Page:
Oct. 15, 2009 — -- Just when you thought developers had exhausted the iPhone's potential to impress, here comes another: An application that promises to remotely unlock, start and warm your car from almost anywhere in the world.
Called Viper SmartStart, the app was launched earlier this week by Directed Electronics, a vehicle security and remote start systems designer, and can be downloaded for free from Apple's App store.
Using an existing remote car starting system from Viper, with a tap of a few buttons on your iPhone, your car can be started, warmed up and humming, just waiting for you to hit the road.
Although remote starting systems for cars usually have a limited line-of-sight range, Viper says its system has "virtually unlimited range" since your iPhone, not the original remote, communicates over cell networks with your car.
"We think customers will find all sorts of unique and personal value in Viper SmartStart," Mike Simmons, EVP of Directed Electronics' parent company, DEI Holdings, said in a statement. "Whether helping out her husband, who's locked his keys in the car, or securely locking her keys and purse in the car while she takes a jog with some music on her iPhone, we expect to hear about some uses we never anticipated."
Once the Viper SmartStart hardware is professionally installed in the car, the iPhone can also be used to defrost windows, cool down the vehicle in warmer weather, unlock the trunk or activate a panic alarm.
But though the app is free, the hardware that will actually make it work with your car is quite pricey.
The system will only work if paired with one of two Viper SmartStart systems that go for $499 (for those who don't already have a remote start system) and $299 (for those who do have remote start). The first year of service is free but, subsequently, service is $29.99 a year.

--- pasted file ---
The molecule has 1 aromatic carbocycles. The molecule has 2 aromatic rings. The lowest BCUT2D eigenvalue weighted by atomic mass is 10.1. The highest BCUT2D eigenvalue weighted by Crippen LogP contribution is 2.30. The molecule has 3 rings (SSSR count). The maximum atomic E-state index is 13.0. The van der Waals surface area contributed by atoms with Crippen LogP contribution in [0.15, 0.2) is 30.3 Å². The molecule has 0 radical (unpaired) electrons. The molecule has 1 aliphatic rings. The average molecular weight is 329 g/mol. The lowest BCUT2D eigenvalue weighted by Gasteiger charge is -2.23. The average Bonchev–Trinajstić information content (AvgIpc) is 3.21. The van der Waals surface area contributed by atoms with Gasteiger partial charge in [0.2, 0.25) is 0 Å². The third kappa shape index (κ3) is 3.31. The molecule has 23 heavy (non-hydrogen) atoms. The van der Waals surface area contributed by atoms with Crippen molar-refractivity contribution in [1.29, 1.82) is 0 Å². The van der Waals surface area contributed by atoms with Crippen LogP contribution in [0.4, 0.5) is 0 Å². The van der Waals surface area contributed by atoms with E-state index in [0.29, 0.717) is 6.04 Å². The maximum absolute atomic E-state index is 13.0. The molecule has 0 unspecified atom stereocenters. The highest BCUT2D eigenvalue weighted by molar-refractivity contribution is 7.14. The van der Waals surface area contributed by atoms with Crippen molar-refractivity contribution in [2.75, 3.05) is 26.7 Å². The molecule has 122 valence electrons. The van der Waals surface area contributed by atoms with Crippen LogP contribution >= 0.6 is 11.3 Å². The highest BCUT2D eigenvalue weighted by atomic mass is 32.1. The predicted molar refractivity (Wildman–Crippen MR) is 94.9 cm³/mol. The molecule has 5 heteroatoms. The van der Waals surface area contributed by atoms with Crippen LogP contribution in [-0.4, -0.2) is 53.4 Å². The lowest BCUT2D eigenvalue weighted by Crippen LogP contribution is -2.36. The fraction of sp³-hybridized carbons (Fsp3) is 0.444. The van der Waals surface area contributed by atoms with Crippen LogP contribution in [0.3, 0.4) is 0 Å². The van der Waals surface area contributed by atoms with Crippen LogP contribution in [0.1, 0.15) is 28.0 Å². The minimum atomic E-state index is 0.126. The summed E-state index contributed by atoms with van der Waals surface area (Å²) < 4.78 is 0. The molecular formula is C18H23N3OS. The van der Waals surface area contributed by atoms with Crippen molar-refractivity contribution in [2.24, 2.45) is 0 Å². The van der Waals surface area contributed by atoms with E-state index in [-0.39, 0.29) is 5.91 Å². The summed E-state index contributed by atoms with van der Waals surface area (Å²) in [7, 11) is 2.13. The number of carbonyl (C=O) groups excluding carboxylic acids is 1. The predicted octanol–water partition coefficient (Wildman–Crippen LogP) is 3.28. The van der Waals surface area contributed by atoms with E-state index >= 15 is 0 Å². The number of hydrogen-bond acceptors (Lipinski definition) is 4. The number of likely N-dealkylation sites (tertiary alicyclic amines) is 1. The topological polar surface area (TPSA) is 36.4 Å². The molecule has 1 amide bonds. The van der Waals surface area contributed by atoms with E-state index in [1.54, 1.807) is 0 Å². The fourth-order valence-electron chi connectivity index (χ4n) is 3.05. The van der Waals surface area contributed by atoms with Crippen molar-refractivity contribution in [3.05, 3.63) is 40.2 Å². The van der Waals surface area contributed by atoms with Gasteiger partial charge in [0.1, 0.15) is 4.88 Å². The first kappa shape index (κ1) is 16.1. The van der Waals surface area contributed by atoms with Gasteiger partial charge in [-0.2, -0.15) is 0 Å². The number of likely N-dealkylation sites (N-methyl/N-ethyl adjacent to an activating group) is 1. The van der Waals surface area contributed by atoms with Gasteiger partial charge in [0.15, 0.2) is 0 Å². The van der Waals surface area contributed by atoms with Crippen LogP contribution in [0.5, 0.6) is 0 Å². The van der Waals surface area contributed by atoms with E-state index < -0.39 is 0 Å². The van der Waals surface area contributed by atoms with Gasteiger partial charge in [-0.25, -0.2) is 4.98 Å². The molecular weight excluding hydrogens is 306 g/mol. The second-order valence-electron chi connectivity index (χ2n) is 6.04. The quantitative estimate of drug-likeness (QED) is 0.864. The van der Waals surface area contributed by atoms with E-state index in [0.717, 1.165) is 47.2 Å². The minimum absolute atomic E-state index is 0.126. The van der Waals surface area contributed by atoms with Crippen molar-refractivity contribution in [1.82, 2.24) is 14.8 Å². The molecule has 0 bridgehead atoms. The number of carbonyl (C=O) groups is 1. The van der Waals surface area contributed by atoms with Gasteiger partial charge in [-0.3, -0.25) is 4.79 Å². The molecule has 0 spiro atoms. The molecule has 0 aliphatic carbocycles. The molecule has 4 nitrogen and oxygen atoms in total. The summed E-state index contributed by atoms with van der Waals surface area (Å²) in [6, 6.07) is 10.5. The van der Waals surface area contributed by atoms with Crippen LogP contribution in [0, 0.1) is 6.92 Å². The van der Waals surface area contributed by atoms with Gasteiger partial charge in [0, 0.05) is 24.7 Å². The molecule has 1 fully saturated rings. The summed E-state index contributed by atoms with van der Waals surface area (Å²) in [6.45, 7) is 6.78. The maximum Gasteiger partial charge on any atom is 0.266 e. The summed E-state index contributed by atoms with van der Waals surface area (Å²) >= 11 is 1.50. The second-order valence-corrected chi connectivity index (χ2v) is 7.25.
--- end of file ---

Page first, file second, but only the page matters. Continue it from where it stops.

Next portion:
Here is a sampling:
Sleaze ball or sweetheart? A new iPhone app claims it can help singles tell the difference.
Launched in September by information commerce firm Intelius, Date Check lets users perform instant background checks on potential dates from their mobile phones.
Once it's downloaded on an iPhone, the application only needs a name or cell phone number to search publicly available records.
If you activate the app's Sleaze Detector, it scans criminal records to determine if anyone with that name has been charged with drug possession, assault and battery, sex crimes, DUI and other offenses.
If you click Net Worth, it looks for information about home ownership and property value.
It can also check social networking sites, such as LinkedIn to provide employment and education information.
"Date Check is like having a private investigator in your purse," John Arnold, co-founder of Intelius and executive vice president of business development, said in a statement. "Letting a stranger into your life is a huge risk, and in the age of Internet anonymity, a simple online search isn't enough to tell you everything you need to know. "
This application, the company said, "gives singles a safer way to mingle."
But though the app itself is free, the services can cost up to $40, depending on the kind of searches that are selected.
Date Check is available for download in Apple's App store and will be available soon in Android and BlackBerry versions.
You've probably heard of the Dow, the S&P 500 and the NASDAQ 100. But try this financial index on for size: The PUMA.
To celebrate its new line of bodywear, sports clothing company PUMA launched an iPhone application earlier this month that tracks global stocks, but not in the way you might think.
As stocks on the Dow Jones industrial average go up and down, so does one key element on the PUMA models: their clothes.
"Think of it as an entertaining antidote to Wall Street woes," the company said in a statement. "So now if you lose your shirt, at least our models do too."
Though the application might make Federal Reserve Chairman Ben Bernanke blush, the models only undress down to their new PUMA threads. As the Dow climbs, the clothes come back on.